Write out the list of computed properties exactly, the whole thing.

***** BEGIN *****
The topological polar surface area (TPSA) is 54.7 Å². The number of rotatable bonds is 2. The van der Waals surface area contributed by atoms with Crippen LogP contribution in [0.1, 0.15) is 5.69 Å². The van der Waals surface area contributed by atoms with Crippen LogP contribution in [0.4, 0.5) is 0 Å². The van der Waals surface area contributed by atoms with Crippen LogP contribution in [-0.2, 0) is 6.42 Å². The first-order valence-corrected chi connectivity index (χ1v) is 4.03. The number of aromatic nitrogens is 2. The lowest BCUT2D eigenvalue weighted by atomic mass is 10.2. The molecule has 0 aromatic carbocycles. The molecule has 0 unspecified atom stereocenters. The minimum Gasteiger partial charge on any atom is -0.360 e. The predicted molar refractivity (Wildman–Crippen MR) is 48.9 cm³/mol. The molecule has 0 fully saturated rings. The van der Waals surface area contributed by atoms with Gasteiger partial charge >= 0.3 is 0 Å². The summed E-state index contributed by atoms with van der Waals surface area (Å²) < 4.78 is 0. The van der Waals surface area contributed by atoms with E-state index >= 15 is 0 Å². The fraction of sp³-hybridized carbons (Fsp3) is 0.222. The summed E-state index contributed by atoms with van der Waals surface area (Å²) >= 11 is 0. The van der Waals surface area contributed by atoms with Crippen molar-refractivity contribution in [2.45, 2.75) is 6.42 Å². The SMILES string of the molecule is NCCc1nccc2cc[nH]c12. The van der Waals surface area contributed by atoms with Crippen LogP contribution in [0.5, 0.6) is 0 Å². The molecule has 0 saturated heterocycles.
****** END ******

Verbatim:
The topological polar surface area (TPSA) is 54.7 Å². The number of rotatable bonds is 2. The van der Waals surface area contributed by atoms with Crippen LogP contribution in [0.1, 0.15) is 5.69 Å². The van der Waals surface area contributed by atoms with Crippen LogP contribution in [0.4, 0.5) is 0 Å². The van der Waals surface area contributed by atoms with Crippen LogP contribution in [-0.2, 0) is 6.42 Å². The first-order valence-corrected chi connectivity index (χ1v) is 4.03. The number of aromatic nitrogens is 2. The lowest BCUT2D eigenvalue weighted by atomic mass is 10.2. The molecule has 0 aromatic carbocycles. The molecule has 0 unspecified atom stereocenters. The minimum Gasteiger partial charge on any atom is -0.360 e. The predicted molar refractivity (Wildman–Crippen MR) is 48.9 cm³/mol. The molecule has 0 fully saturated rings. The van der Waals surface area contributed by atoms with Gasteiger partial charge >= 0.3 is 0 Å². The summed E-state index contributed by atoms with van der Waals surface area (Å²) < 4.78 is 0. The van der Waals surface area contributed by atoms with E-state index >= 15 is 0 Å². The fraction of sp³-hybridized carbons (Fsp3) is 0.222. The summed E-state index contributed by atoms with van der Waals surface area (Å²) >= 11 is 0. The van der Waals surface area contributed by atoms with Crippen molar-refractivity contribution in [2.45, 2.75) is 6.42 Å². The SMILES string of the molecule is NCCc1nccc2cc[nH]c12. The van der Waals surface area contributed by atoms with Crippen LogP contribution in [0.5, 0.6) is 0 Å². The molecule has 0 saturated heterocycles.